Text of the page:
APS510: Innovative Technologies and Organizations in Global Energy Systems


Canada’s Finance Minister, Bill Morneau, speaks to APS510 students

Course Overview

High carbon-emitting fossil fuel-based energy technologies (which meet roughly 80% of the global energy demand) have significant impacts on climate change. As a response to that, strategies like replacing high carbon-emitting technologies with renewable sectors are getting traction; however, social and economic adaptation to those approaches are not easy and prompted major international debates over ‘what’ could be done and ‘how’! The good news is, innovations in renewable energy sectors grew substantially in the last decade and influencing the energy markets toward significant structural reforms. Nonetheless, decarbonization policies and transition from fossil fuel to renewable energy would face significant technological, economic, and political challenges in the coming decades.

In these circumstances, the aim of APS 510 is to understand the social, economic, and environmental challenges of the global energy policies and transition strategies to renewable power generation. Together, we will explore state-of-the-art energy innovations in different economies by startups, non-profit, and government organizations. The course contents will not only focus on technological innovations but also on financial and systemic innovations such as – how M-Kopa is utilizing the ‘Pay-As-You-Go’ model to provide solar energy to rural, off-the-grid homes. Similar in-depth case studies and invited professional talks will deliver real-world insights of renewable and clean energy entrepreneurship, their business models and funding opportunities, challenges, and limitations.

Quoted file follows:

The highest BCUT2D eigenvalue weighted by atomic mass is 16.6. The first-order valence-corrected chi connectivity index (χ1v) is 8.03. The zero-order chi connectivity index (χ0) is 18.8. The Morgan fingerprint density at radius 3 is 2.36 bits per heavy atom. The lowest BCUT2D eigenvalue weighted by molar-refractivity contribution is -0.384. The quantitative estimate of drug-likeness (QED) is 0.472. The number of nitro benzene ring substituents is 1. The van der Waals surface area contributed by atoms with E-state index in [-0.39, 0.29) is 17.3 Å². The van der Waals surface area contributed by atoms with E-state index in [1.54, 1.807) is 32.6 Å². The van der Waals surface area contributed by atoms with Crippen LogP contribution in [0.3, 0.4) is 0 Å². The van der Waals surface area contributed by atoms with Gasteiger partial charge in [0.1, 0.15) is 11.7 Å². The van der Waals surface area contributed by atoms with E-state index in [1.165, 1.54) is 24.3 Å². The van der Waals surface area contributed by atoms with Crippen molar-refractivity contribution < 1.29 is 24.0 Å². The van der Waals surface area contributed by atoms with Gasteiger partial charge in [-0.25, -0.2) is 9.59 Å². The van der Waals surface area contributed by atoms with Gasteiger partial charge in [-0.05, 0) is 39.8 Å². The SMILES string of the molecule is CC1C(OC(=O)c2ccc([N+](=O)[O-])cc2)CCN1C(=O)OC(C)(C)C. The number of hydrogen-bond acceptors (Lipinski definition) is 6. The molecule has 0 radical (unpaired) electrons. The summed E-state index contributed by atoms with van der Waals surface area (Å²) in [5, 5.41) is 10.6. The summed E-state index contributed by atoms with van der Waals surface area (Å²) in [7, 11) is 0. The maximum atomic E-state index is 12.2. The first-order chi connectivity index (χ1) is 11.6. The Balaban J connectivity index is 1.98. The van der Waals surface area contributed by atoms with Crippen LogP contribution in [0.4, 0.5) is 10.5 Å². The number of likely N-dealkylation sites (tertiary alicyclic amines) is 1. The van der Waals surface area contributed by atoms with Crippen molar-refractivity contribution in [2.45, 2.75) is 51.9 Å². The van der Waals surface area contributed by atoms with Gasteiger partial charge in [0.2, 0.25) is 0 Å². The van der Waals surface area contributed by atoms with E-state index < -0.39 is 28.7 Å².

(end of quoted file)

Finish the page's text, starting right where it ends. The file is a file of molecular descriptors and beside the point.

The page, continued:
By the end of this course, students are expected to understand the current state of global energy systems and policies, innovations and funding opportunities for clean energy technology and to be able to adopt a creative and critical-thinking mindset to contribute to innovations and organizations in global energy systems.

Intended Audience

This course is primarily targeted toward senior engineering undergraduates and graduate students in the Faculty of Applied Science and Engineering. However, it is open for anyone interested in global energy transition and net-zero policies, sustainable global development, and relevant innovations. Thus, it may be of interest to graduate students from the Munk School of Global Affairs, the Rotman School of Management, and select Arts and Science departments.

Past Student Comments

‘One of the best courses I took in undergrad.’

‘It was very enjoyable to work on our own renewable energy project.’

‘…  it definitely broadened my horizon on energy systems and their current state on the global scale.’

Highlights from the Fall 2020 Group Project

Based on the case studies and concepts discussed throughout the semester, student teams were given three projects to choose from: (a) appropriate use of clean energy in agriculture (irrigation), (b) renewable-powered solutions for water disinfection at off-grid locations, and (c) improving energy access in remote/ peri-urban communities through community energy centers. At the end of the semester, they presented their analysis to the rest of the class. Their solution details incorporated affordability and accessibility metrics, operation and maintenance strategies, sustainable financing, and critical thinking needed to build local capacity and skills alongside replicability and scale-up potential.

The most notable work came from Alicia Chen, Katherine Lui, Kevin Yang, Brennan Schommer, and Fumi Shibutani’s team. Their project addressed the lack of access to electricity and food security issues seen in Karnali, the most underdeveloped province in the Mid-west region of Nepal. They designed a solar-wind hybrid community energy center, coupled with a backup generator, to supply portable 187 Wh Li-ion batteries to 63 households based on a pay-as-you-go model. People who cannot afford $10/month for utilities can also be a part of this program by attending agricultural training sessions and employment in the energy center. Overall, in their presentation, the team provided insightful technological details and financial considerations along with well-thought M&E and KPIs.